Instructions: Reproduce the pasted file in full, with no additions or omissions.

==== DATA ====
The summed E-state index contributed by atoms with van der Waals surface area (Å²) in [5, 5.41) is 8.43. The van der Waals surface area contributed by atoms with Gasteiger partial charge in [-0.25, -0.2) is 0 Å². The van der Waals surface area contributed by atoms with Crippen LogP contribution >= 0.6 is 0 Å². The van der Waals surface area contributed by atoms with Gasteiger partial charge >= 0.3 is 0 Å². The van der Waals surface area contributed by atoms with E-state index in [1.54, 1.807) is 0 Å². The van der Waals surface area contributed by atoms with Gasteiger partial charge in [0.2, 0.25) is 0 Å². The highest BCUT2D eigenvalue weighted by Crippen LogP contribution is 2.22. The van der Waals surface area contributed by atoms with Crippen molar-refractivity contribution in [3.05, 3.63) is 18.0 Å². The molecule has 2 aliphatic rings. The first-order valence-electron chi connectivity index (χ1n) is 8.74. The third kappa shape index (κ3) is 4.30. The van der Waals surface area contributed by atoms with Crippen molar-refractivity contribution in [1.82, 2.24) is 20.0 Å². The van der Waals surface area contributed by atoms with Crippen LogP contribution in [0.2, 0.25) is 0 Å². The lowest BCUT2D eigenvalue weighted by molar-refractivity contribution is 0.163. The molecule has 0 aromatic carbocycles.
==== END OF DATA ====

The summed E-state index contributed by atoms with van der Waals surface area (Å²) in [5, 5.41) is 8.43. The van der Waals surface area contributed by atoms with Gasteiger partial charge in [-0.25, -0.2) is 0 Å². The van der Waals surface area contributed by atoms with Crippen LogP contribution >= 0.6 is 0 Å². The van der Waals surface area contributed by atoms with Gasteiger partial charge >= 0.3 is 0 Å². The van der Waals surface area contributed by atoms with E-state index in [1.54, 1.807) is 0 Å². The van der Waals surface area contributed by atoms with Gasteiger partial charge in [0.2, 0.25) is 0 Å². The highest BCUT2D eigenvalue weighted by Crippen LogP contribution is 2.22. The van der Waals surface area contributed by atoms with Crippen molar-refractivity contribution in [3.05, 3.63) is 18.0 Å². The molecule has 2 aliphatic rings. The first-order valence-electron chi connectivity index (χ1n) is 8.74. The third kappa shape index (κ3) is 4.30. The van der Waals surface area contributed by atoms with Crippen molar-refractivity contribution in [1.82, 2.24) is 20.0 Å². The van der Waals surface area contributed by atoms with Crippen LogP contribution in [0.2, 0.25) is 0 Å². The lowest BCUT2D eigenvalue weighted by molar-refractivity contribution is 0.163. The molecule has 0 aromatic carbocycles.